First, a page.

How does ballet benefit the older learner?

Ballet. You might think of athletic young dancers, leaping and twirling, all with seemingly endless energy. But recently, there has been a new wave of dancers: the over 55s.

The importance of exercise for both mental and physical wellbeing has been explored by several newspapers and TV programmes in recent years, such as Angela Rippon’s BBC documentary How to Stay Young. There have also been research projects that have examined the benefits of dance.

In the 2008 National Health Survey, only 17% of men and 13% of women over the age of 65 years met the minimum adult exercise recommendations made by the Chief Medical Officer. However, the proportion who met these recommendations declined with age.

With the Royal Academy of Dance launching their Silver Swans ballet classes internationally at the start of September – and Angela Rippon announced as ambassador for this scheme – we will take a look at the evidence for the benefits of dance, particularly in relation to the over 55s. If you are interested in finding out more about the RADs Silver Swans classes and where your nearest class is, visit their website.

We have also pulled together a collection of dancewear if you are looking for what to wear to ballet class. Please scroll to the bottom of this article.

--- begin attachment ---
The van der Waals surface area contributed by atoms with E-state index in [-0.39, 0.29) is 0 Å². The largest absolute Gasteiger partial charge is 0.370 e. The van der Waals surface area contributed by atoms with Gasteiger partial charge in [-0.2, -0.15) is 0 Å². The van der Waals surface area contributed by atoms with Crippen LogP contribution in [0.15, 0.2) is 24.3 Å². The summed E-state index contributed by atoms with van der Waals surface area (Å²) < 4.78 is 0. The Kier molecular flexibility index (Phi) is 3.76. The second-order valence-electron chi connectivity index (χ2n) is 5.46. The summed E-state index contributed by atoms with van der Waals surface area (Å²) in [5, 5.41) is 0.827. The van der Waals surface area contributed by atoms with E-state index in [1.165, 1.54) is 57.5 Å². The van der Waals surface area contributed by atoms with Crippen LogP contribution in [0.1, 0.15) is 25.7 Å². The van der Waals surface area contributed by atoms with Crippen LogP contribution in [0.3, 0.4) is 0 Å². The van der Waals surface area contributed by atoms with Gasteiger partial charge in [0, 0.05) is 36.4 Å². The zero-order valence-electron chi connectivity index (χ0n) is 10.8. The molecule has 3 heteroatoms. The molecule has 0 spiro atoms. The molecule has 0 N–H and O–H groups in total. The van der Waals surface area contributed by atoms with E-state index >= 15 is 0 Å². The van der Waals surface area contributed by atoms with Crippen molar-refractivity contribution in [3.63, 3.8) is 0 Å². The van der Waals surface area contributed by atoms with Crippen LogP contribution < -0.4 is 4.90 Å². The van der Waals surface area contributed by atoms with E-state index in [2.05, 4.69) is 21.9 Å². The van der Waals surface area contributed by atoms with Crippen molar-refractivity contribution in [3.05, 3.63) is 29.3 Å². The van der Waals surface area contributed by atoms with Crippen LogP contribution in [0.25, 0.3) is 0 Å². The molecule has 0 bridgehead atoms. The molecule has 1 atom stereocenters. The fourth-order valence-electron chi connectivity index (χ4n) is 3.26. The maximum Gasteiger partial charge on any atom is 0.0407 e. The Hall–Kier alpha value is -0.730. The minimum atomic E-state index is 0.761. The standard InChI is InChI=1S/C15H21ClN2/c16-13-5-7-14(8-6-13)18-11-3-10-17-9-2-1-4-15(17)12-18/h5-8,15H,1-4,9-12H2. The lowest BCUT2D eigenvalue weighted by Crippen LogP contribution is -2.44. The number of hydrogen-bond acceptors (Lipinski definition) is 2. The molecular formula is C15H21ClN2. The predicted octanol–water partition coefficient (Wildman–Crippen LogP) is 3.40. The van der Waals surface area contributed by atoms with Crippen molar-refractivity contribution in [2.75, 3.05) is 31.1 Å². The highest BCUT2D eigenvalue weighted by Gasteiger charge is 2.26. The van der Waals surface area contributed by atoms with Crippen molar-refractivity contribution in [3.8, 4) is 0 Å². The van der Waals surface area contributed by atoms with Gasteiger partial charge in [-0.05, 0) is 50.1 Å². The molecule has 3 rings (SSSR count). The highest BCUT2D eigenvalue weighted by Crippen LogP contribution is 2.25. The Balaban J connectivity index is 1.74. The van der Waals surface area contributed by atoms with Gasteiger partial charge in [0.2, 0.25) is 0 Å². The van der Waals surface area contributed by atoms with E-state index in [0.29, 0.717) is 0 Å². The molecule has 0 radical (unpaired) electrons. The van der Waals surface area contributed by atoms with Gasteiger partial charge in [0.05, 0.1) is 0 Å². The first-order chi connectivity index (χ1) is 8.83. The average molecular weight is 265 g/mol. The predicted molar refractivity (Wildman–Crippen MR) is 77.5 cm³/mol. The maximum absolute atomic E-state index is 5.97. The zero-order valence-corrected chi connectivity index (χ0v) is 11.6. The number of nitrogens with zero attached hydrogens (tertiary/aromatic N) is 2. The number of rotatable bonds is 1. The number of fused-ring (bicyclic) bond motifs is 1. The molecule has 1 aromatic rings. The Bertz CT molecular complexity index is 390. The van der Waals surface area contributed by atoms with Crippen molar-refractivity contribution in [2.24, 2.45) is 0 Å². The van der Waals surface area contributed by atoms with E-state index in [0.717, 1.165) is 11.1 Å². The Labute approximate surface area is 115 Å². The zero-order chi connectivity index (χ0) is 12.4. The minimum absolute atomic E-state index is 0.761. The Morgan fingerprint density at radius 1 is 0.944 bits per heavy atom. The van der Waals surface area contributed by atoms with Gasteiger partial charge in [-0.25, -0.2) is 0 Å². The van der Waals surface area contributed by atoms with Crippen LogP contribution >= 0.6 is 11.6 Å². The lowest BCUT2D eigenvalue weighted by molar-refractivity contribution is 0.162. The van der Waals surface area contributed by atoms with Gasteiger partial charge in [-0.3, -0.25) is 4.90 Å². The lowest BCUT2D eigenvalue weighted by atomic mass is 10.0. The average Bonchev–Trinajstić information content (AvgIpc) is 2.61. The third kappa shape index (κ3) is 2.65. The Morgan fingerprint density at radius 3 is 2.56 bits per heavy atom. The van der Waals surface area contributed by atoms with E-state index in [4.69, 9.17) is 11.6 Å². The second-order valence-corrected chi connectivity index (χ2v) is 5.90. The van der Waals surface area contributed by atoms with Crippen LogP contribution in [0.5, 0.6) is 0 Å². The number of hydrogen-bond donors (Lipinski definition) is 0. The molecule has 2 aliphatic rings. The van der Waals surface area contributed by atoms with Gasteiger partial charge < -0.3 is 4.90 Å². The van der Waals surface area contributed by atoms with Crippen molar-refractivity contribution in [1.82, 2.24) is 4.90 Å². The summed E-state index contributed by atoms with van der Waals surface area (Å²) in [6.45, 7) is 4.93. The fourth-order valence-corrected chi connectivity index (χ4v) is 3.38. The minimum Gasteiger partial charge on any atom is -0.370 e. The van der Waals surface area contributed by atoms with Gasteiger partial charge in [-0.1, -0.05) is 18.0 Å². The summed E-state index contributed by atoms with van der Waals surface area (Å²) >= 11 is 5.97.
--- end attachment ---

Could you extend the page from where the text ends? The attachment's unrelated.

1.Improving balance and muscle strength

Falls can be a concern as we get older – according to NHS Choices, “around one in three adults over 65 who live at home will have at least one fall a year, and about half of these will have more frequent falls”.

There are several causes of falls, but poor balance and muscle weakness can increase the risk. Because of this, the NHS recommends participating in “exercise to improve your strength and balance”. Regular dance activity naturally increases strength – and without it feeling like exercise in the way that going to the gym might.

2. Social contact

According to Age UK, over 200,000 older people say that they haven’t had a conversation with friends or family for a month, while 3.9 million older people agree that television is their main form of company. There is evidence to suggest that loneliness has a negative effect on overall health and, consequently, the importance of regular social contact is increasingly understood. Ballet classes are a great way of making new friends while participating in an enjoyable, shared activity.

3. Cognitive benefits

Dancing is a natural instinct – just think how babies react to music!

An article in the Telegraph explained that, “Experiments have proved the cognitive benefits of dancing.” Researchers at York and Sheffield Universities played music for five minutes to a group of people. They could sit and listen to the music, listen while cycling on a exercise bike, or start dancing to the music. Both before and after, the group were given cognitive tasks.

Dr Peter Lovatt, a dance psychologist at the University of Hertfordshire, said: “All those who chose to dance displayed improved problem-solving skills afterwards. This same study also found that the mood levels of the dancers went up. It shows that dancing along to music even for five minutes can boost happiness and improve creative-thinking patterns.”

4. Stress and anxiety